Frustrated with being sidelined by the music industry, a group of First Nations musicians is coming together to demand change.
Forming under the banner 'First Sounds', the collective is breaking ground as the first of its kind to represent Indigenous musicians from across the country and a wide range of musical disciplines.
Currently the collective consists of Yothu Yindi, Shellie Morris, Thelma Plum, Emily Wurramara, Mojo Juju, Mi-Kaisha, Alice Sky, Kee’ahn, The Merindas, Kaylah Truth, Kobie Dee, DRMNGNOW, Dobby, Benny Clark and Jimblah.
They say the music industry needs a wake-up call when it comes to engaging and working with First Nations artists. One issue founder and hip-hop artist Jimblah has taken particular umbrage with is programming of Indigenous acts on a so-called 'World Stage' at festivals.
"It's just weird and awkward and... I think industry just may make that link between the language or traditional sounds," Jimblah said.
"For a long time we'd just been kind of stomaching it, you know, and just taking any opportunity that we can and feeling like we don't have a voice to speak about that. But, you know, coming off of the back of this year's NAIDOC, you know, voice, treaty and truth - it's like 'the time is now when we can speak up and represent and raise these concerns."
Meanwhile, artists such as DRMNGNOW, aka Neil Morris, are tired of seeing First Nations artists miss out on being programmed on the main stages at major festivals. He says any change in the industry will need to centre First Nations voices.
"This means significant investment and relinquishing some power and space to First Nations peoples to build on our own terms," he said.
"Token inclusion and good intent is no longer enough. Enough is First Nations voices being central, and First Nations Voices leading. Not as merely one seat at the table, but as a collective voice."
The Collective aims to build on the work of Indigenous artists who have fought for recognition since colonisation.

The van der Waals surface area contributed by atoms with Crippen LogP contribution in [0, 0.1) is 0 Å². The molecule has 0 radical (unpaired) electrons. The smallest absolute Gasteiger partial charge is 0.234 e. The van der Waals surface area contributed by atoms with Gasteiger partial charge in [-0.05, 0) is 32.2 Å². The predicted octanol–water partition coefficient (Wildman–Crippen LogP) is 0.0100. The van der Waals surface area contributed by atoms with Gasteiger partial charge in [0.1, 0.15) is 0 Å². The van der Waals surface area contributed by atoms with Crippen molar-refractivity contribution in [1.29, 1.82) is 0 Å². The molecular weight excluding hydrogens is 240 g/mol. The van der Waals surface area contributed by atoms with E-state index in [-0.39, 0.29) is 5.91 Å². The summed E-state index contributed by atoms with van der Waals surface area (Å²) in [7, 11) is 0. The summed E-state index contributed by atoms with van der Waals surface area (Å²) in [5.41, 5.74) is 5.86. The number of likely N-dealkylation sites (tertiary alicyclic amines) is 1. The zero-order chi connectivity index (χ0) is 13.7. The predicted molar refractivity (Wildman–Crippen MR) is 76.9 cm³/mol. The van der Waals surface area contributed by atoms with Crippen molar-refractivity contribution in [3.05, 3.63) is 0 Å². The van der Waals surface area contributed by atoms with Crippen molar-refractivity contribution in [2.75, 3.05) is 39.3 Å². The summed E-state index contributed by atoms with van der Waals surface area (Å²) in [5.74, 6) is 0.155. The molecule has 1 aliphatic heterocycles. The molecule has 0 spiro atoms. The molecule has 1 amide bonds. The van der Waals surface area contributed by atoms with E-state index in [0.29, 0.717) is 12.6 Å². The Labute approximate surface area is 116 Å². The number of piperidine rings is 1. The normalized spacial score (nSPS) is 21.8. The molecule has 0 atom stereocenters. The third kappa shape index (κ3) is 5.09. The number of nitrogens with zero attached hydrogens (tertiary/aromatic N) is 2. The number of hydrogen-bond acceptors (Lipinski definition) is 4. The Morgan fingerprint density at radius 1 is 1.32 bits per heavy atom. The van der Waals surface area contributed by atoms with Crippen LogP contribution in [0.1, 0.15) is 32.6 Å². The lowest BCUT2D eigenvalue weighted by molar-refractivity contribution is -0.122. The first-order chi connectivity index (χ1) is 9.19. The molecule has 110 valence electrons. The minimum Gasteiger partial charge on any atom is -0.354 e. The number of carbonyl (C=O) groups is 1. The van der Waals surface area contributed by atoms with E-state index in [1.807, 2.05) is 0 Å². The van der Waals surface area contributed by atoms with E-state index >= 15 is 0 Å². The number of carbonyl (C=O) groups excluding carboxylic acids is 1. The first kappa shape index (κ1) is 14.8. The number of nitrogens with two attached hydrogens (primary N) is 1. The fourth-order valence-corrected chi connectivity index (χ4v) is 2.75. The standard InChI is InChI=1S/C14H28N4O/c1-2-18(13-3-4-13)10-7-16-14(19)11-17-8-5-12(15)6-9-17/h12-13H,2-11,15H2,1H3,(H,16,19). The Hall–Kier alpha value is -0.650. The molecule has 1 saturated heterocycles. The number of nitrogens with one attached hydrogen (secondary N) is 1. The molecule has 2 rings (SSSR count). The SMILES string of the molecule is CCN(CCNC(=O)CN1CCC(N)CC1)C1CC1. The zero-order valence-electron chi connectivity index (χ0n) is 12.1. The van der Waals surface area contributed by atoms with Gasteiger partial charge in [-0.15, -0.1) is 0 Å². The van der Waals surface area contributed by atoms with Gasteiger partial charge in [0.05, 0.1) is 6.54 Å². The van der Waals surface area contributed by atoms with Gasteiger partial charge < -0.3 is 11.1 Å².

Earlier this month, Jimblah started a petition to put pressure on ABC youth broadcaster Triple J to introduce a dedicated weekly First Nations music program, an Indigenous board to curate that content and a quota of First Nations artists played each week. The petition currently has more than 1,500 signatures.
"We really see Triple J is such an influential entity in the industry there. What a great place to start with, setting a precedent for the rest of the industry, across all levels to stop and take notice that 'Hey, there are these problematic things that are still popping in and now's the time to listen to the First Nations people'," Jimblah said.
Shellie Morris agrees. The singer-songwriter says when she started out more than 20 years ago opportunities for Aboriginal women in the industry were 'very, very limited'.
"I didn’t realise how difficult it was going to be, with these lack of opportunities with producers and collaborators, and living in the NT," she said.
She says while there's been improvement, there is still a lack of industry support for Indigenous artists 'who have amazing talent', and that moves such as introducing a First Nations dedicated show on Triple J would benefit everybody.
"It just introduces this amazing music that I’ve been a part of. It gives a platform. And you know what, Australia is ready for it," she said.
Having just launched, the Collective has a long road ahead. But Jimblah says it will be worth it.
"One thing that's been really amazing and inspiring for myself is seeing the unified front. Seeing how powerful that is," he said.
"And we all got different opinions and voices and truths, but it's how we can be patient and work together on that front to elevate what we want."